The second impeachment trial of former President Donald Trump ended abruptly Saturday with the same result as the first: acquittal.
A meticulous case presented by House Democrats—that Trump lied to his most fervent acolytes about imagined election fraud, whipped them into a frenzy, then set them upon the U.S. Capitol in a deadly attack Jan. 6 in a failed attempt to halt the certification of his loss—managed to persuade just seven Republican senators.
That number left Congress 10 votes shy of the margin needed to convict Trump and bar him from seeking elected office again.
The verdict, while predictable, suggested that the former president's grip on his fellow Republicans was stronger than evidence that he had sent a crowd of paramilitaries to harm them. But for once, impassioned feelings about Trump weren't stronger than the Oregon weather: With Portland buried in a snowstorm, post-impeachment protesters were nowhere to be seen.
All 50 Democrats in the Senate voted to convict. Among them: Oregon's two U.S. senators, Ron Wyden and Jeff Merkley.
Both issued statements after the verdict, of a length and solemnity that suggested they had prepared for this outcome.
Here is Wyden's statement in full:
"Senators swear an oath to support and defend the Constitution. Today 43 Republican senators have chosen Donald Trump over the Constitution, and in so doing they have betrayed their oath. There can be no doubting the evidence that Donald Trump inspired, fomented and ultimately called for the assault on the Capitol. Once it was happening, he stalled rather than defending the seat of American democracy. The majority of Republican senators ratified this wrongful behavior by a president of the United States and set a precedent that others could do so as well.
"This acquittal gives room for Donald Trump and others to continue to tell the Big Lie about the 2020 election. The falsehoods underpinning the Big Lie are already becoming the pretext for new Republican efforts to restrict voting rights in Georgia and other states across the country. This is shameful, and Americans need to do everything possible to stop it.
"The Trump defense was misleading, confused and smarmy—never a good faith attempt to grapple with the facts of the case. There are still serious unanswered questions about what Trump was doing while the mob was ransacking the Capitol and hunting for his vice president, the speaker and other lawmakers. Had Trump interceded before or during the attack, lives could have been saved, untold trauma prevented, and the desecration of the building avoided. He did not.
"It was totally inappropriate for the defense to include what were essentially slick Trump campaign videos as evidence in an impeachment trial. My head spun when I heard the defense team lecture about the need for unity after they'd suggested that holding Trump accountable could lead to further violence or even civil war. Holding disgraced politicians accountable for their abuse of power is not divisive. It's the abuse of power itself that's divisive.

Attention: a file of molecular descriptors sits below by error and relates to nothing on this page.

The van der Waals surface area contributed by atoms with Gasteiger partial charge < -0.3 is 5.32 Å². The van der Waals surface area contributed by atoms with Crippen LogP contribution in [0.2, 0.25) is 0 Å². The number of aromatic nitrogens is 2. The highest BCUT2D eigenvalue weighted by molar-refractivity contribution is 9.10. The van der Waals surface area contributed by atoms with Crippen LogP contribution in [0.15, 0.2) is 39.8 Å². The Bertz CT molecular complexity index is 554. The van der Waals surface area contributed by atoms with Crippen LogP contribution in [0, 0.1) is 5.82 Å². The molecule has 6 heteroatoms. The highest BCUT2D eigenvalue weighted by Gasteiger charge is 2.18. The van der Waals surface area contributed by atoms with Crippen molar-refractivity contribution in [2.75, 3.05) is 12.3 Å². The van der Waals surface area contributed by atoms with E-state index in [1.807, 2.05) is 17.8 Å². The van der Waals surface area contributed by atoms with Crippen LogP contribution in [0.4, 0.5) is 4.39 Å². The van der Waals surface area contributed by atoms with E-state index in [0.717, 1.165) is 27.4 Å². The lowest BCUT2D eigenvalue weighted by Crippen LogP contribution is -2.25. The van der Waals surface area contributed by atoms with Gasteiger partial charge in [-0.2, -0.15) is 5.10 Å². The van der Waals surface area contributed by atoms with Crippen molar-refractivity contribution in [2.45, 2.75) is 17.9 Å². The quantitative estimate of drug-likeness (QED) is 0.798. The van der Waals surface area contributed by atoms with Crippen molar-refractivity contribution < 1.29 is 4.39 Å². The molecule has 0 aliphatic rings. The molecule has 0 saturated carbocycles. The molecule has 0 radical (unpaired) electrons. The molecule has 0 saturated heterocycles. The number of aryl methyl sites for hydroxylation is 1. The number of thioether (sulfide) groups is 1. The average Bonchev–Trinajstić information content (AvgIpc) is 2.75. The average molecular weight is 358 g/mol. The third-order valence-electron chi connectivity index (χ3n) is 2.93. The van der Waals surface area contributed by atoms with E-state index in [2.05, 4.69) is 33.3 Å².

"The House managers' presentation was staggeringly powerful. Senators knew the attack was a disaster and a tragedy, but the House managers made clear how much worse it could have been. The heroism of so many law enforcement officers made all the difference, but it came at a terrible cost. Donald Trump may never accept it, but he bears responsibility for the suffering of the injured and the suffering of three families of police officers mourning the ultimate loss.
"Sadly, Republicans have demonstrated that they will not sanction a president of their party for inciting violence to hold power. There's no denying that convicting a member of one's own party would be difficult, but what matters more than narrow political interests is the fact that Donald Trump will continue to pose a grave danger to our democracy. Republicans have left the door open for Trump to take power again, and they have weakened the guardrails that our founders intended to protect American democracy from people like him."
Here is Merkley's statement in full:
"It's impossible to watch the footage presented by the House managers and not come to the conclusion that Donald Trump was responsible for inciting the deadly attack on our Capitol. The facts speak for themselves: Donald Trump spent years cheerleading violence and intimidation as political tools and months spreading conspiracies and lies about the election being stolen. He stoked the fury of his supporters, repeatedly telling them that they had to 'fight like hell' to overturn the election. He rescheduled his rally to coincide with the electoral vote count, and then sent his mob to the Capitol. He did nothing to stop the attack once it started and reportedly celebrated it at the White House. Since the attack, he has shown absolutely no remorse for the death and destruction it caused.
"All of the facts point to one inescapable conclusion. The insurrection was not to Donald Trump a terrible tragedy, it was exactly what he wanted. 'We love you,' he told the rioters who had just murdered a police officer and erected gallows to hang his vice president. Donald Trump attacked the very foundation of our constitutional democracy by trying to seize power through lies and violence. Thus, I conclude that former President Trump did incite the insurrection, and I voted for his conviction today.
"In the months ahead, I will do all in my power to repair our republic and advance the vision of government of the people, by the people, and for the people. To that goal, I will work to pass S.1, the For the People Act, which tackles the dark money, partisan gerrymandering, and voter suppression that seeks to erect a blockade to prevent many Americans from voting. Congress has a grave responsibility to pass it without delay."